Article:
Pepper v. GVG Capital LLC
MEMORANDUM AND OPINION entered: The court grants the motion. Pepper's Telephone Consumer Protection Act claim is dismissed without prejudice, and with leave to amend by February 24, 2023. Pepper's state-law claim is dismissed with prejudice because amendment would be futile.(Signed by Judge Lee H Rosenthal) Parties notified.(leddins, 4)
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United States District Court
Southern District of Texas
IN THE UNITED STATES DISTRICT COURT
FOR THE SOUTHERN DISTRICT OF TEXAS
GVG CAPITAL LLC d/b/a WeBuy-Homes4Cash.org,
January 17, 2023
Nathan Ochsner, Clerk
CIVIL ACTION NO. H-22-2912
MEMORANDUM AND OPINION
Terri Pepper sued GVG Capital, asserting that it violated the Telephone Consumer
Protection Act, 47 U.S.C. § 227 et seq., and the Texas Business and Commercial Code, § 302.101
et seq. (Docket Entry No. 11). GVG Capital moves to dismiss, arguing that Pepper has not alleged
that GVG Capital made unsolicited communications or engaged in telemarketing as defined by the
Telephone Consumer Protection Act, and that the provisions of the Texas Business and
Commercial Code apply only to telephone calls and not text messages. (Docket Entry Nos. 12,
29). Pepper has responded. (Docket Entry No. 20). Based on the pleadings and the applicable
law, the court grants the motion, dismissing the state-law claims with prejudice because
amendment would be futile, and dismissing the federal claim without prejudice and with leave to
amend by February 24, 2023. The reasons are stated below.
Rule 12(b)(6) allows dismissal if a plaintiff fails “to state a claim upon which relief can be
granted.” FED. R. CIV. P. 12(b)(6). Rule 12(b)(6) must be read in conjunction with Rule 8(a),
which requires “a short and plain statement of the claim showing that the pleader is entitled to
relief.” FED. R. CIV. P. 8(a)(2). A complaint must contain “enough facts to state a claim to relief
that is plausible on its face.” Bell Atl. Corp. v. Twombly, 550 U.S. 544, 570 (2007). Rule 8 “does
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not require ‘detailed factual allegations,’ but it demands more than an unadorned, the defendantunlawfully-harmed-me accusation.”
Ashcroft v. Iqbal, 556 U.S. 662, 678 (2009) (quoting
Twombly, 550 U.S. at 555). “A claim has facial plausibility when the plaintiff pleads factual
content that allows the court to draw the reasonable inference that the defendant is liable for the
misconduct alleged.” Id. (citing Twombly, 550 U.S. at 556). “The plausibility standard is not akin
to a ‘probability requirement,’ but it asks for more than a sheer possibility that a defendant has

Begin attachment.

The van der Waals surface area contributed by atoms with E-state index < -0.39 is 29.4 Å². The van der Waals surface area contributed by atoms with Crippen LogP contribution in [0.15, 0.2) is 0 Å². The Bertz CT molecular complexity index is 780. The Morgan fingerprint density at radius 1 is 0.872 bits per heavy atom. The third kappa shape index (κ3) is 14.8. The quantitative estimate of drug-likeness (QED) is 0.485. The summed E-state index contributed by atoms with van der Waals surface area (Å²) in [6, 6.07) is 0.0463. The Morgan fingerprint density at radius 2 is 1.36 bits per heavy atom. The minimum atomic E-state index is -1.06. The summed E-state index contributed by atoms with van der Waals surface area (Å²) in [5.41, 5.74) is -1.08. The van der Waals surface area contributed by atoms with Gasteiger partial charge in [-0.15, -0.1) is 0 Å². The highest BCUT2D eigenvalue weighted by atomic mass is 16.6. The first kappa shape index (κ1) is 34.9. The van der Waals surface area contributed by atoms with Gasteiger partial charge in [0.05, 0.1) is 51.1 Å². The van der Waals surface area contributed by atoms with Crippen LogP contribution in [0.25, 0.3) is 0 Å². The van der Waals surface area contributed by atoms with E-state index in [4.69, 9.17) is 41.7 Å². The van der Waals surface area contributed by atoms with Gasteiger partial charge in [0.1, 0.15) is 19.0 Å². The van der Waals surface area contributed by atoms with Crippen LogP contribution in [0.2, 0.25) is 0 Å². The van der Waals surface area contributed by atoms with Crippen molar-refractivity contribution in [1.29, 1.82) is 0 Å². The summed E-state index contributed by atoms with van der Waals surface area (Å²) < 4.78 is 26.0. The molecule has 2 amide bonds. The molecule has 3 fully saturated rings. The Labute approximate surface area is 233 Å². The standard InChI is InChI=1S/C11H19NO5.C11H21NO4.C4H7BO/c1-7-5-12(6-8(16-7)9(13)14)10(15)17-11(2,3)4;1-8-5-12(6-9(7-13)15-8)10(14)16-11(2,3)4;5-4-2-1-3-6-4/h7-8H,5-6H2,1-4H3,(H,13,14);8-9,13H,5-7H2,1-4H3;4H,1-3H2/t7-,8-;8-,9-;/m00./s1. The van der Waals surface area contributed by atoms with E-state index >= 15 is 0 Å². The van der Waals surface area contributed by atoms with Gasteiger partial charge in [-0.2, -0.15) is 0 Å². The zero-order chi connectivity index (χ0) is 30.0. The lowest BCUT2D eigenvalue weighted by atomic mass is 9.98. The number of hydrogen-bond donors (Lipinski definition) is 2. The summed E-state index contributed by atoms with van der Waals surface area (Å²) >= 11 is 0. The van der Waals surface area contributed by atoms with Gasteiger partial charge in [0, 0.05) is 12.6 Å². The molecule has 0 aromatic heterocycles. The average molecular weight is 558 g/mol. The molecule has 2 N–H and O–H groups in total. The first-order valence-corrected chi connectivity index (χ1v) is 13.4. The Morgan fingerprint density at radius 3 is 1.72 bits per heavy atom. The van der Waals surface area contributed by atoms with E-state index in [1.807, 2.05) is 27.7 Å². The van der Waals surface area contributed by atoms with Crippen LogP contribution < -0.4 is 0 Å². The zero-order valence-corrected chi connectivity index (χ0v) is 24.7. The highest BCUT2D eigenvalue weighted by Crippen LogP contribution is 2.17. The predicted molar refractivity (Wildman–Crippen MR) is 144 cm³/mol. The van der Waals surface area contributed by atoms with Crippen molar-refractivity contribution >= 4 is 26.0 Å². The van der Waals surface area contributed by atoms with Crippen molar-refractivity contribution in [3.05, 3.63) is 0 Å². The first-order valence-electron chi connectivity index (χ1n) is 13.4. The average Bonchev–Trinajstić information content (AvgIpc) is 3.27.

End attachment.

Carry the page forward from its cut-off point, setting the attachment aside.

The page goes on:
acted lawfully.” Id. (quoting Twombly, 550 U.S. at 556).
To withstand a Rule 12(b)(6) motion, a complaint must include “more than labels and
conclusions, and a formulaic recitation of the elements of a cause of action will not do.” Lincoln
v. Turner, 874 F.3d 833, 839 (5th Cir. 2017) (quoting Twombly, 550 U.S. at 555). “Nor does a
complaint suffice if it tenders ‘naked assertion[s]’ devoid of ‘further factual enhancement.’” Iqbal,
556 U.S. at 678 (alteration in original) (quoting Twombly, 550 U.S. at 557). “A complaint ‘does
not need detailed factual allegations,’ but the facts alleged ‘must be enough to raise a right to relief
above the speculative level.’” Cicalese v. Univ. of Tex. Med. Branch, 924 F.3d 762, 765 (5th Cir.
2019) (quoting Twombly, 550 U.S. at 555). A court reviewing a motion to dismiss under Rule
12(b)(6) may consider “(1) the facts set forth in the complaint, (2) documents attached to the
complaint, and (3) matters of which judicial notice may be taken under Federal Rule of Evidence
201.” Inclusive Cmtys Proj., Inc. v. Lincoln Prop. Co., 920 F.3d 890, 900 (5th Cir. 2019).
GVG Capital is “a real estate lead generator in the business of acquiring consumer data to
assist investors and realtors to buy and sell homes, for profit.” (Docket Entry No. 11 ¶ 15). GVG
Capital’s website, “webuyhomes4cash,” states that “[i]nformation submitted on this site will be
sent to a network which consists of real estate investors, real estate agents, and direct buyers.” (Id.
¶ 16). Consumers who wish to contact GVG Capital transmit their personal data, and GVC sends
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the date to potential buyers. (Id. ¶ 17). GVG Capital requires persons transmitting their data to
verify that they have no “exclusive contractual or other arrangement with any real estate
professional.” (Id. ¶ 18). Although the website states “[w]e are looking to buy homes in your
area,” (Docket Entry No. 11-1), “we” apparently refers to the investors, agents, or direct buyers to
whom GVG Capital transmits the consumer’s information, and not to GVG Capital itself.
Pepper alleges that she registered her cell phone with the Federal Do Not Call Registry in
December 2004. (Docket Entry No. 11 ¶ 13). She alleges that neither she nor her husband
consented to receiving calls or text messages from GVG Capital or had any established business
relationship with GVG Capital. (Id. ¶¶ 20, 22). Pepper alleges that GVG Capital sent multiple
text-message solicitations to her cell phone from April through July 2022. (Id. ¶¶ 23, 28). GVG
Capital did not respond to Pepper’s requests that it stop its behavior. (Id. ¶ 32). Pepper alleges
that GVG Capital has not registered as a telephone solicitor with the Texas Secretary of State. (Id.
The TCPA prohibits persons or entities from making telephone solicitations to telephone
subscribers who have registered their telephone numbers with the National Do-Not-Call Registry.
47 U.S.C. § 227(c); 47 C.F.R. § 64.1200(c). The implementing regulations also prohibit the
making of telemarketing calls unless the person or entity making the calls maintains a list of
persons who have requested not to receive calls from that person or entity. 47 C.F.R. § 64.1200(d).
The statute provides a private cause of action. 47 U.S.C. § 227(b)(3).